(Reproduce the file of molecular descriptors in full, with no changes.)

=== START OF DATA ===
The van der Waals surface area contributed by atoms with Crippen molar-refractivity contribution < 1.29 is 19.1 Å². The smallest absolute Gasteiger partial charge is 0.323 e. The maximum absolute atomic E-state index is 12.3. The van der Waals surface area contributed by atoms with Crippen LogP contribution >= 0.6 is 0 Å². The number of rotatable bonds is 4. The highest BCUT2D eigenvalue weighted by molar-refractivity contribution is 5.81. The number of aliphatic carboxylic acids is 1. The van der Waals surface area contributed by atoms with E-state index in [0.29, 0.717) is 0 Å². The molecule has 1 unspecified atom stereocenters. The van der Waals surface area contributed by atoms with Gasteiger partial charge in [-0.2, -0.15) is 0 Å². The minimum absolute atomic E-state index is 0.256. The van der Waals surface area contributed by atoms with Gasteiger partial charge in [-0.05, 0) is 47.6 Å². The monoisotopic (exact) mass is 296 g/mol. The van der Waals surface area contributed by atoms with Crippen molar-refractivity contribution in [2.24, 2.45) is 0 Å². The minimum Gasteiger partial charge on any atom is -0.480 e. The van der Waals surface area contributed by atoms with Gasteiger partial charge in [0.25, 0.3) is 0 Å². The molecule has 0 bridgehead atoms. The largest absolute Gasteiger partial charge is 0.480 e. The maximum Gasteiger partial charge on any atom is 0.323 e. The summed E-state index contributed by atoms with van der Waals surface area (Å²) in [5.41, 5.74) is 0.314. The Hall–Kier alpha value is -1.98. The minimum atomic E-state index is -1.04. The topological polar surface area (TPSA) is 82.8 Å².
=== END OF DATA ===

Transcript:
The van der Waals surface area contributed by atoms with Crippen molar-refractivity contribution < 1.29 is 19.1 Å². The smallest absolute Gasteiger partial charge is 0.323 e. The maximum absolute atomic E-state index is 12.3. The van der Waals surface area contributed by atoms with Crippen LogP contribution >= 0.6 is 0 Å². The number of rotatable bonds is 4. The highest BCUT2D eigenvalue weighted by molar-refractivity contribution is 5.81. The number of aliphatic carboxylic acids is 1. The van der Waals surface area contributed by atoms with E-state index in [0.29, 0.717) is 0 Å². The molecule has 1 unspecified atom stereocenters. The van der Waals surface area contributed by atoms with Gasteiger partial charge in [-0.2, -0.15) is 0 Å². The minimum absolute atomic E-state index is 0.256. The van der Waals surface area contributed by atoms with Gasteiger partial charge in [-0.05, 0) is 47.6 Å². The monoisotopic (exact) mass is 296 g/mol. The van der Waals surface area contributed by atoms with Crippen molar-refractivity contribution in [2.24, 2.45) is 0 Å². The minimum Gasteiger partial charge on any atom is -0.480 e. The van der Waals surface area contributed by atoms with Gasteiger partial charge in [0.25, 0.3) is 0 Å². The molecule has 0 bridgehead atoms. The largest absolute Gasteiger partial charge is 0.480 e. The maximum Gasteiger partial charge on any atom is 0.323 e. The summed E-state index contributed by atoms with van der Waals surface area (Å²) in [5.41, 5.74) is 0.314. The Hall–Kier alpha value is -1.98. The minimum atomic E-state index is -1.04. The topological polar surface area (TPSA) is 82.8 Å².